Between 1968 and 1975, dependence on foreign loans and grants to finance the budget was substantially decreased, and by 1975 tax revenues amounted to about 12% of the GNP. In the late 1970s, this trend was reversed, with rising expenditures and increased assistance from abroad. Legislation was passed in 1997 to allow the privatization of state-owned enterprises, including public utilities, the country's largest bank, an insurance company, and a number of factories. The government receives almost one-third of its revenues from taxes on imports, but the increasing use of the free trade zones diminishes indirect tax returns.
The US Central Intelligence Agency (CIA) estimates that in 2001 the Dominican Republic's central government took in revenues of approximately $2.9 billion and had expenditures of $3.2 billion including capital expenditures of $1.1 billion. Overall, the government registered a deficit of approximately $300 million. External debt totaled $5.4 billion.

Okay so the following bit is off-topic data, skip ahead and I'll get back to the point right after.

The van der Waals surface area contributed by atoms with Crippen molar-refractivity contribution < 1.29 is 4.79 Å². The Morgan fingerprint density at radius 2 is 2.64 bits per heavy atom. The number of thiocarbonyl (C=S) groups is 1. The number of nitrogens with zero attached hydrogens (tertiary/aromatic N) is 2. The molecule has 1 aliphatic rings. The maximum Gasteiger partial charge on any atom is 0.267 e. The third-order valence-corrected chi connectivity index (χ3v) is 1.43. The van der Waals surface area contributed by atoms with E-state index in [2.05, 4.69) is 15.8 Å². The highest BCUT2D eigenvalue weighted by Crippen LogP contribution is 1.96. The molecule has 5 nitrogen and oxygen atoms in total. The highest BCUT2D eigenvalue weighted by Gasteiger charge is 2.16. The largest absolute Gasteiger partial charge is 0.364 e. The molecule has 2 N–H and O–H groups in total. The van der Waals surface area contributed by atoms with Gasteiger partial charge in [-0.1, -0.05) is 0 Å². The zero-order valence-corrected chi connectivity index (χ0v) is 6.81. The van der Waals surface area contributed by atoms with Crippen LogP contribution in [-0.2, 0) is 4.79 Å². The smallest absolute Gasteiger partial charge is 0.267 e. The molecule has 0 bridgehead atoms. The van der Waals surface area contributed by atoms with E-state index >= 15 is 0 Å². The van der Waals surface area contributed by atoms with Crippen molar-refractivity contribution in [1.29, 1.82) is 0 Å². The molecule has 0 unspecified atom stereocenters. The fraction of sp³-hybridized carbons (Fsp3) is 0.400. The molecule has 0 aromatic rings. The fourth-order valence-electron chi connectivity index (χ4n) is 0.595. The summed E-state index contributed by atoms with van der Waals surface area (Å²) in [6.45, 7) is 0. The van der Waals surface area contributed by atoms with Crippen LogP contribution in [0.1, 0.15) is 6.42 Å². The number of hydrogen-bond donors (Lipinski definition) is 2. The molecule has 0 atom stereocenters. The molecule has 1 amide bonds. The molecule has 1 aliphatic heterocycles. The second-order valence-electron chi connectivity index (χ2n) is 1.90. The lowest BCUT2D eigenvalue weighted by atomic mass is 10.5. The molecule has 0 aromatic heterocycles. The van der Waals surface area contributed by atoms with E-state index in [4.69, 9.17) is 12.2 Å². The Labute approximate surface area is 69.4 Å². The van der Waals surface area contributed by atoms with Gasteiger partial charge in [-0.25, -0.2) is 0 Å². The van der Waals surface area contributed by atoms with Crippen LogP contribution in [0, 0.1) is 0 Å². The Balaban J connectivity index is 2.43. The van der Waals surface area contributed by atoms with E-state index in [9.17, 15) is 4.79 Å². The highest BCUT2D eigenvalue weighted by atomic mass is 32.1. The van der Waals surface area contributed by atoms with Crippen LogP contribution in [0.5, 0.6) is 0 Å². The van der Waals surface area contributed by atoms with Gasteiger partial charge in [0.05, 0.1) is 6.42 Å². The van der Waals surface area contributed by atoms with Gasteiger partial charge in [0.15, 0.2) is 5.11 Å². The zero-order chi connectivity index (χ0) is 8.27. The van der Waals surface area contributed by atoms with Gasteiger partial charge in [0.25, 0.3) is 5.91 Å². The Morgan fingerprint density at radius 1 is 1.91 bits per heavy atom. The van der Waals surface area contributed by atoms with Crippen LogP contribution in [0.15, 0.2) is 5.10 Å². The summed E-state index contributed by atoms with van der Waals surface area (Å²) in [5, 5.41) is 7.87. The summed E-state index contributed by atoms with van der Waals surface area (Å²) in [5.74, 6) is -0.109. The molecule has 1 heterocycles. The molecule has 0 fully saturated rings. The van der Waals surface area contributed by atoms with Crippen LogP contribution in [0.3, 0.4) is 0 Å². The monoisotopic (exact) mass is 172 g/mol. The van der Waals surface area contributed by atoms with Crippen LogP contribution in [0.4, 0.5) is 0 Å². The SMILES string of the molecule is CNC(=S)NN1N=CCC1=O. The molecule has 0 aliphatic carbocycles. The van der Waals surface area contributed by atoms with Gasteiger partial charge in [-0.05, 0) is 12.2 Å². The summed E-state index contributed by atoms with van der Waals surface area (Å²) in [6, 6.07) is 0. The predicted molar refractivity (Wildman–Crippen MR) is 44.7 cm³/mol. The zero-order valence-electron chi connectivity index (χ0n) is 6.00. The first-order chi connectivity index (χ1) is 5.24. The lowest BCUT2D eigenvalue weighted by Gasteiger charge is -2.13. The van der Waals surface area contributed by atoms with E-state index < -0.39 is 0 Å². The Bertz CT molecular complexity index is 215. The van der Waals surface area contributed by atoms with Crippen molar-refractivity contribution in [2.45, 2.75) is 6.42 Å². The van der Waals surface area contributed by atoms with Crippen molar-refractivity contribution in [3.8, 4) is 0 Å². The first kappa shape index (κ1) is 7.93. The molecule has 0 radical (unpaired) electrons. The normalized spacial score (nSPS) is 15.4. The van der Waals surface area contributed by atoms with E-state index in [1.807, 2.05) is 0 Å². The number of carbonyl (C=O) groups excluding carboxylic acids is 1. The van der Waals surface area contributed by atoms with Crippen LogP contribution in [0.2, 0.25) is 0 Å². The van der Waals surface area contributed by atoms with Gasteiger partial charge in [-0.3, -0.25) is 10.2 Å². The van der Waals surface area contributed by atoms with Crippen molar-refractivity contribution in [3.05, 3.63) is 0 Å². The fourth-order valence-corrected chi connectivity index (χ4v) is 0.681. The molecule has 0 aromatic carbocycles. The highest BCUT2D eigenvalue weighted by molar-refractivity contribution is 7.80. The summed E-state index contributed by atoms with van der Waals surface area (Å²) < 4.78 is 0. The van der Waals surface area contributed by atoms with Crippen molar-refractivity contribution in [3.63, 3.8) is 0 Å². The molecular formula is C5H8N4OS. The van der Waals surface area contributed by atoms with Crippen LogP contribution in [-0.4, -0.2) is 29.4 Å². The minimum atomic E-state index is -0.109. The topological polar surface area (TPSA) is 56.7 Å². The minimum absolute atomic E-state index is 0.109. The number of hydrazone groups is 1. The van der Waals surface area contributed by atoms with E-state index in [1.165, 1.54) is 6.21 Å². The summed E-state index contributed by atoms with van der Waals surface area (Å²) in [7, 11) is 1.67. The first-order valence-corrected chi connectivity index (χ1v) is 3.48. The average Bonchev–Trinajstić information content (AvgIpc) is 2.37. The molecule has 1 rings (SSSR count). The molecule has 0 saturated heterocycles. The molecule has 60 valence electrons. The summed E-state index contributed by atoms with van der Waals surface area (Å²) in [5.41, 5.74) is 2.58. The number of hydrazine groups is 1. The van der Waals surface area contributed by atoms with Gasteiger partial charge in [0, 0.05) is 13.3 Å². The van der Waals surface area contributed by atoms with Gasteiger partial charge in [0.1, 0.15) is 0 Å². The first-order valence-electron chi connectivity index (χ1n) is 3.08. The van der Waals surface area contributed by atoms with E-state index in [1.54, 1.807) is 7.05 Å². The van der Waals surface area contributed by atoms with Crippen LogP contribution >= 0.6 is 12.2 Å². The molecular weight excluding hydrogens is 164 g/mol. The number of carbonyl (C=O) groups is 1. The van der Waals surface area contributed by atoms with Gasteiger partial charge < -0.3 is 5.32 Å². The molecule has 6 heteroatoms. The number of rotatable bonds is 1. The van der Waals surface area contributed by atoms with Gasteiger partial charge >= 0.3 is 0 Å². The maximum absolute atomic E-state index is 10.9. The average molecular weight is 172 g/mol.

The following table shows an itemized breakdown of government revenues and expenditures. The percentages were calculated from data reported by the International Monetary Fund. The dollar amounts (millions) are based on the CIA estimates provided above.
|REVENUE AND GRANTS||100.0%||2,900|
|General public services||12.5%||400|
|Public order and safety||5.3%||170|
|Housing and community amenities||2.8%||91|
|Recreation, cultural, and religious affairs||1.4%||46|
|Economic affairs and services||24.8%||793|